In addition to the poem, Waters read a letter that was sent to a former Nye County veteran, Pastor Wayne O’Bannon. That letter told O’Bannon about the details surrounding his brother, Doc’s, death while in service in Vietnam, details O’Bannon had never been able to uncover. It was an emotional epistle narrating a horrific event in which Doc was killed by “friendly fire”, American military that had mistaken him and his platoon for the enemy. The veteran who wrote the letter had survived and was glad to be able to finally tell O’Bannon what had happened to his brother.
Every member of the audience was moved by the letter and Waters remarked, “Reading the story of Doc O’Bannon was emotional for me because my brother was killed in Vietnam. And, it’s just emotional.”
The Purple Heart Day Sundown Ceremony included the traditional ID/Dog Tag and wreath ceremonies as well, conducted by Marine Corps League member Jerry Dumont and Reverend Martha Wilson. A final prayer, “Taps” and a gun volley salute closed out the ceremony.
Contact reporter Robin Hebrock at email@example.com
Just a Common Soldier
(A Soldier Died Today)
By A. Lawrence Vaincourt
He was getting old and paunchy and his hair was falling fast
And he sat around the Legion, telling stories of the past
Of a war that he had fought in and the deeds that he had done
In his exploits with his buddies; they were heroes, every one
And tho’ sometimes, to his neighbors, his tales became a joke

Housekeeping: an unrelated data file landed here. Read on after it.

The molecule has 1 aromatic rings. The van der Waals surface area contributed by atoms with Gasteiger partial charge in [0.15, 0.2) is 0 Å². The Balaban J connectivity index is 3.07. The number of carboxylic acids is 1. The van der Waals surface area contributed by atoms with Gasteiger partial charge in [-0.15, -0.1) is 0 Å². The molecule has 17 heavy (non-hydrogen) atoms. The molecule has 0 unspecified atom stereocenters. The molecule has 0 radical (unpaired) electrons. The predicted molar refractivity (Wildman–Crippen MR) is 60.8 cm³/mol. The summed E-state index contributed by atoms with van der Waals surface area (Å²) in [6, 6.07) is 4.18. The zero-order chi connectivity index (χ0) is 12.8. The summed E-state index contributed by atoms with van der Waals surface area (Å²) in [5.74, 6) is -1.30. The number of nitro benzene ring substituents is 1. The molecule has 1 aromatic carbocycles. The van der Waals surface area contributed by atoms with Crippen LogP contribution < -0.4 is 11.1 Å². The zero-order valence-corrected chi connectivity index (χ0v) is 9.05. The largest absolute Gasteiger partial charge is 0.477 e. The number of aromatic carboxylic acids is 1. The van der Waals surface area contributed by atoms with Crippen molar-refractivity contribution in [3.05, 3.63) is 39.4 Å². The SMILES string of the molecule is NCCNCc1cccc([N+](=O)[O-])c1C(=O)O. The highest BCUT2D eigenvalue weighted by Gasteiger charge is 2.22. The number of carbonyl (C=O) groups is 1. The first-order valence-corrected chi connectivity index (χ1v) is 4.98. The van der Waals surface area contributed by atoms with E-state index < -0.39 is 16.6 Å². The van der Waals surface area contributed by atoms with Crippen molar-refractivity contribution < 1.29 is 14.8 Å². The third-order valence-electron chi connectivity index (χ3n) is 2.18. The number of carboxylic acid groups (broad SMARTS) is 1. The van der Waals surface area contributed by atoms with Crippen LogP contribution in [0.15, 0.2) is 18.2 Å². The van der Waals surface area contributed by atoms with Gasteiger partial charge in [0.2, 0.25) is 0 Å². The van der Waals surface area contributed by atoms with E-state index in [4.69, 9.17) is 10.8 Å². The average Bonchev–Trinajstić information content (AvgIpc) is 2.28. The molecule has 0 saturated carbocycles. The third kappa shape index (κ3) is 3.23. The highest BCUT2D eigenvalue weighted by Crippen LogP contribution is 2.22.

All his Legion buddies listened, for they knew whereof he spoke
But we’ll hear his tales no longer for old Bill has passed away
And the world’s a little poorer, for a soldier died today
He will not be mourned by many, just his children and wife
For he lived an ordinary and quite uneventful life
Held a job and raised a family, quietly going his own way
And the world won’t note his passing, though a soldier died today
When politicians leave this earth, their bodies lie in state
While thousands note their passing and proclaim that they were great
Papers tell their whole life stories, from the time that they were young
But the passing of a soldier goes unnoticed and unsung
Is the greatest contribution to the welfare of our land
A guy who breaks his promises and cons his fellow man?
Or the ordinary fellow who, in times of war and strife
Goes off to serve his country and offers up his life?
A politicians stipend and the style in which he lives
Are sometimes disproportionate to the service that he gives
While the ordinary soldier, who offered up his all
Is paid off with a medal and perhaps a pension, small
It’s so easy to forget them for it was so long ago
That the old Bills of our country went to battle, but we know
It was not the politicians, with their compromises and ploys
Who won for us the freedom that our country now enjoys
Should you find yourself in danger, with your enemies at hand
Would you want a politician with his ever-shifting stand?
Or would you prefer a soldier, who has sworn to defend
His home, his kin and country and would fight until the end?
He was just a common soldier and his ranks are growing thin
But his presence should remind us we may need his like again
For when countries are in conflict, then we find the soldier’s part
Is the clean up all the troubles that the politicians start
If we cannot do him honor while he’s here to hear the praise
Then at least let’s give him homage at the ending of his days
Perhaps just a simple headline in a paper that would say
Our country is in mourning, for a soldier died today